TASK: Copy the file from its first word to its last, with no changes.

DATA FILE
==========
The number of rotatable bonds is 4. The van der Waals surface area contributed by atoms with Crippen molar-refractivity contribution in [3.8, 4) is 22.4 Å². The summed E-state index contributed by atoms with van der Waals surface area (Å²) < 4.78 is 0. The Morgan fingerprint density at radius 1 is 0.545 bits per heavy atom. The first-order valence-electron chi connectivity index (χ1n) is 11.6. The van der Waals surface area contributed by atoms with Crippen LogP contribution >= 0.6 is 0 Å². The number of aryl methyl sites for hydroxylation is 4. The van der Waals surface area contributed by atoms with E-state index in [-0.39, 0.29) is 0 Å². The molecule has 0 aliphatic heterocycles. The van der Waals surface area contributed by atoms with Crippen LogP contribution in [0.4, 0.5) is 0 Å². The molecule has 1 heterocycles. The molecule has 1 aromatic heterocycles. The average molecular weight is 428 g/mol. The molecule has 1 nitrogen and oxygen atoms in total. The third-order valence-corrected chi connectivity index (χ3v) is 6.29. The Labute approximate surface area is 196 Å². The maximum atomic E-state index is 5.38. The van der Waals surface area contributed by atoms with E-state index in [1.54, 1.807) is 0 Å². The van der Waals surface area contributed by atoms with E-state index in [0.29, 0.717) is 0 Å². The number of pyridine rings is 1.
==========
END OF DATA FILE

The number of rotatable bonds is 4. The van der Waals surface area contributed by atoms with Crippen molar-refractivity contribution in [3.8, 4) is 22.4 Å². The summed E-state index contributed by atoms with van der Waals surface area (Å²) < 4.78 is 0. The Morgan fingerprint density at radius 1 is 0.545 bits per heavy atom. The first-order valence-electron chi connectivity index (χ1n) is 11.6. The van der Waals surface area contributed by atoms with Crippen LogP contribution >= 0.6 is 0 Å². The number of aryl methyl sites for hydroxylation is 4. The van der Waals surface area contributed by atoms with E-state index in [-0.39, 0.29) is 0 Å². The molecule has 0 aliphatic heterocycles. The van der Waals surface area contributed by atoms with Crippen LogP contribution in [0.4, 0.5) is 0 Å². The molecule has 1 heterocycles. The molecule has 1 aromatic heterocycles. The average molecular weight is 428 g/mol. The molecule has 1 nitrogen and oxygen atoms in total. The third-order valence-corrected chi connectivity index (χ3v) is 6.29. The Labute approximate surface area is 196 Å². The maximum atomic E-state index is 5.38. The van der Waals surface area contributed by atoms with E-state index in [1.54, 1.807) is 0 Å². The van der Waals surface area contributed by atoms with E-state index in [0.29, 0.717) is 0 Å². The number of pyridine rings is 1.